When you’re shopping for a new car, conventional wisdom holds that it’s cheaper at year-end to buy the outgoing model year of a vehicle you want rather than the new incoming model year.
The thinking is that dealers are more willing to negotiate in the months of November and December in order to move existing inventory and make way for a fresh batch of vehicles.
Well, this negotiating wisdom holds true for consumers buying a car with cash or making a down payment and financing the rest of their vehicle purchase.
But what about those individuals who are planning on leasing a new car? Nearly 30% of new-car transactions are leases, according to Experian Automative.
For many of these customers, it actually costs less money to lease a new incoming year vehicle compared with leasing an outgoing year model.
That’s the finding of an analysis done by experts at Swapalease.com and Wantalease.com, after they scoured their data and found the precise monthly car notes consumers are currently paying when they lease new vehicles.
For instance, consumers can lease a 2015 Toyota Camry for $293.71 per month, compared to a new 2014 model priced at $319.22, according to Swapalese.com.
Also, a 2015 Chevrolet Malibu lease is priced at $246.21 per month, nearly $75 a month less than a new 2014 model, which is priced at $319.74.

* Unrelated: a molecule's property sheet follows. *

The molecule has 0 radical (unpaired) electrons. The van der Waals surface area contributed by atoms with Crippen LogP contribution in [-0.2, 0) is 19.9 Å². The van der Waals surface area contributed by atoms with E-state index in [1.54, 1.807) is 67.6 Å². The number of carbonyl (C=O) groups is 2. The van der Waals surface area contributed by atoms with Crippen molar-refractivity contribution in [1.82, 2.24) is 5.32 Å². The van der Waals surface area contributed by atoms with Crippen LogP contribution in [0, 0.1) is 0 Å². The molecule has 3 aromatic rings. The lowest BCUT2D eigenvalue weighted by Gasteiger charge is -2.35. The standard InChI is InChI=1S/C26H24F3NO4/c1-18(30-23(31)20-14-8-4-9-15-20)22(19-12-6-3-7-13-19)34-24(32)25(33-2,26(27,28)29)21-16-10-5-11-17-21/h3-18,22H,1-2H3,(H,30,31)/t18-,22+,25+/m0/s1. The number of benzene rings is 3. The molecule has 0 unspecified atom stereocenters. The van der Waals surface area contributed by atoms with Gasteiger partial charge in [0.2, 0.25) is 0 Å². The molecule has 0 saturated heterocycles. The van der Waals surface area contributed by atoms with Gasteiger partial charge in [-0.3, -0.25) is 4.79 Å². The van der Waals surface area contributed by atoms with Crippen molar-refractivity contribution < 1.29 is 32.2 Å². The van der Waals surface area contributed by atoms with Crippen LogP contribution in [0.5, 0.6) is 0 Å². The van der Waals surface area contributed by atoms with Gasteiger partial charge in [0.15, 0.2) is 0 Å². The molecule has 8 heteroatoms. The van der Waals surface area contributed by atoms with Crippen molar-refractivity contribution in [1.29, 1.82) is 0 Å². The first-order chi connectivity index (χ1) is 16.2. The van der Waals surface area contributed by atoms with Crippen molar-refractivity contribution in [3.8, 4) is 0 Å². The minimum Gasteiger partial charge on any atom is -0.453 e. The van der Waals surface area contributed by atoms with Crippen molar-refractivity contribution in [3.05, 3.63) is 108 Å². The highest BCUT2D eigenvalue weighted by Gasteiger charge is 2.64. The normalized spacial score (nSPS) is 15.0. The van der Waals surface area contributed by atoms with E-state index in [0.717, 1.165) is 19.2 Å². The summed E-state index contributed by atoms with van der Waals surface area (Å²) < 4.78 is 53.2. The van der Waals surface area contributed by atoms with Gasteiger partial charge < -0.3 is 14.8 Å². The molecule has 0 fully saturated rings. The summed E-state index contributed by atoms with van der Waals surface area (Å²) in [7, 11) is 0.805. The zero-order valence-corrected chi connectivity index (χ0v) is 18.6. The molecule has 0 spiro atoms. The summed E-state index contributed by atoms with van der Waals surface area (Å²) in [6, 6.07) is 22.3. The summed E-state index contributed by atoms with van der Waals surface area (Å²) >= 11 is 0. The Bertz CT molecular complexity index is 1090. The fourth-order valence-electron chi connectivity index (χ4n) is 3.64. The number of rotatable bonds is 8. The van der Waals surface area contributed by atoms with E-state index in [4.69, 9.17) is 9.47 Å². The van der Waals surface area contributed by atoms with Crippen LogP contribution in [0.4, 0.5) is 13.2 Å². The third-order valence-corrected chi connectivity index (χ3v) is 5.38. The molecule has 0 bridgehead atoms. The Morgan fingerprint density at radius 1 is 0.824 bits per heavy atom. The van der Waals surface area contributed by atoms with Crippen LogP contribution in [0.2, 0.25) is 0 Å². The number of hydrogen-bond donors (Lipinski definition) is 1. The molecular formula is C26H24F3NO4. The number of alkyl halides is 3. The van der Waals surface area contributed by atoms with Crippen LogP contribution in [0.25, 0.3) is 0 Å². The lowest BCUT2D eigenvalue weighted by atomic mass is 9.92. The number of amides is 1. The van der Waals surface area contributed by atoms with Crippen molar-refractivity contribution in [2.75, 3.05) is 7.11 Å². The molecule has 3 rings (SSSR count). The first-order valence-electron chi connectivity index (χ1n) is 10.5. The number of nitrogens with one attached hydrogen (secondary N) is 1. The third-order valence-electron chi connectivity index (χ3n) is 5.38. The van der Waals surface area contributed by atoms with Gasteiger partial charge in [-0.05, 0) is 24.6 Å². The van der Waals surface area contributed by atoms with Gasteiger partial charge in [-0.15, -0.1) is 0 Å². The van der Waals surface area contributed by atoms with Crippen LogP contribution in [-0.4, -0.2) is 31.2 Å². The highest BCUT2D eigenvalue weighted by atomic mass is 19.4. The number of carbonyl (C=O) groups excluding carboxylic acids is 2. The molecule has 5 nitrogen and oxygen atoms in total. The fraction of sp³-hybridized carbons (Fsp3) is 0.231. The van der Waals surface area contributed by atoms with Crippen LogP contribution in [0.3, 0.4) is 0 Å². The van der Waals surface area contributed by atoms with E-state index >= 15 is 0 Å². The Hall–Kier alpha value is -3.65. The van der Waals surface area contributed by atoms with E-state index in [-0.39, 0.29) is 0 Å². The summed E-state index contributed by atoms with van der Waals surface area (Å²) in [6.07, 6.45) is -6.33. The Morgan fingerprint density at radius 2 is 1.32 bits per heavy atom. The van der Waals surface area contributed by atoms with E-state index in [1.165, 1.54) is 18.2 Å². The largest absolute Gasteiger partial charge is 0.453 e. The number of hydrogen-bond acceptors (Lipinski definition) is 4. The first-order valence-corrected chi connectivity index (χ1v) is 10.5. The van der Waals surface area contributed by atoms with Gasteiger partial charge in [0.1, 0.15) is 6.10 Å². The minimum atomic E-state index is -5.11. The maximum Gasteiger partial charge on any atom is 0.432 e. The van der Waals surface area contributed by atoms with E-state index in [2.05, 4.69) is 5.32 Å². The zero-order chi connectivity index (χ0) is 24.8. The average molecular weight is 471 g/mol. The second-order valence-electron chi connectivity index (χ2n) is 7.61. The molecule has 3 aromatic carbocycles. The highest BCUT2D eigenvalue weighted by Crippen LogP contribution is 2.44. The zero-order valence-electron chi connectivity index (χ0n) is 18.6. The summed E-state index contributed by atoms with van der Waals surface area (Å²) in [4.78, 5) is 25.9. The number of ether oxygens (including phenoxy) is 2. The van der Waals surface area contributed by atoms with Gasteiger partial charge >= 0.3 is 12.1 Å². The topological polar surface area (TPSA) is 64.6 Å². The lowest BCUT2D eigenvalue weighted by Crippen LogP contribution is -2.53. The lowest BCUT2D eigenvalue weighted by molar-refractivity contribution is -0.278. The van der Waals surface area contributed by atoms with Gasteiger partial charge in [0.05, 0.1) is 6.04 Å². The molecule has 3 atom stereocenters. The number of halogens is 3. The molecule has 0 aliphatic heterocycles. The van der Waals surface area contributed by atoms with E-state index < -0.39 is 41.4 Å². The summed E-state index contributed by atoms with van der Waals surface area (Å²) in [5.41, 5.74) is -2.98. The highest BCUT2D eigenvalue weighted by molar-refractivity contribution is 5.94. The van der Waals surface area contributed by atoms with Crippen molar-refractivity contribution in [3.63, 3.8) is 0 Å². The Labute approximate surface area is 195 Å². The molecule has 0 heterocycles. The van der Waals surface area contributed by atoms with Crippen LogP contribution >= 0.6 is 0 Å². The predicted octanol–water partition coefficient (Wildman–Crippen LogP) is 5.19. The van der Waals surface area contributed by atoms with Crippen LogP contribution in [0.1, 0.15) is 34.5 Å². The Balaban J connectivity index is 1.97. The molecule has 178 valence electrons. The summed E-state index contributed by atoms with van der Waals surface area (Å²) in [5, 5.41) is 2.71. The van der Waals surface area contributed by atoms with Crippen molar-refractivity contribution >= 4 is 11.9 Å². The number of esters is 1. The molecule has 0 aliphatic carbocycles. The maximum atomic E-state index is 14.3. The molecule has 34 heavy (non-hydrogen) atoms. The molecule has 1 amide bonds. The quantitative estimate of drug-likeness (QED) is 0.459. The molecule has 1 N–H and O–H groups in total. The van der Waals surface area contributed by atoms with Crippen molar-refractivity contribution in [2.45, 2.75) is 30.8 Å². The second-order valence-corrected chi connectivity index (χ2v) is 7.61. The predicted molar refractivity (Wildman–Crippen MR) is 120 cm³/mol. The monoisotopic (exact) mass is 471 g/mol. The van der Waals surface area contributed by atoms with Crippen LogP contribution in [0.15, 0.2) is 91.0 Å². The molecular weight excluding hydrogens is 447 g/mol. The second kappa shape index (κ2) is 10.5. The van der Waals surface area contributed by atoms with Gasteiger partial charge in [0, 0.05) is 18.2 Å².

How is this possible that among these new-car lease options, the incoming year vehicles boast lower lease payments than the outgoing year models?
It all boils down to “residual value” – a term you should fully understand if you’re going to lease a car.
Understanding Residual Value in a Car Lease
The reason the 2015 model is cheaper to lease is because the vast majority of 2015 cars have a higher residual than their 2014 model counterparts. And a higher residual value translates into a lower monthly payment for the consumer.
Here’s a more detailed explanation of how it all works and why residual value is one of the key factors in your leased car payment.
Residual value is fixed amount set by the leasing company based on mileage allowances and vehicle equipment. But residual value can also vary based on the mileage needs of the driver, which means residual value can be adjusted. In most instances, you’ll be automatically allotted around 12,000 miles a year for a new car lease. Drive more than that, and you’re looking at paying a fee of a few cents a mile for each mile you go over.
When you lease a car, those lease payments are actually covering the depreciation the car will experience after you’ve been driving it for the entire lease term. So think of your monthly car lease as you paying the difference between the current cost of the car and the projected value of the car in the future (i.e. once the lease ends). That future, expected value of the car (at the end of the lease) is known in industry lingo as the “residual” value. Again, the simplest way to think about it is that you’re paying for depreciation.
Which leads us back to why a 2015 car lease is cheaper than a 2014 leased car.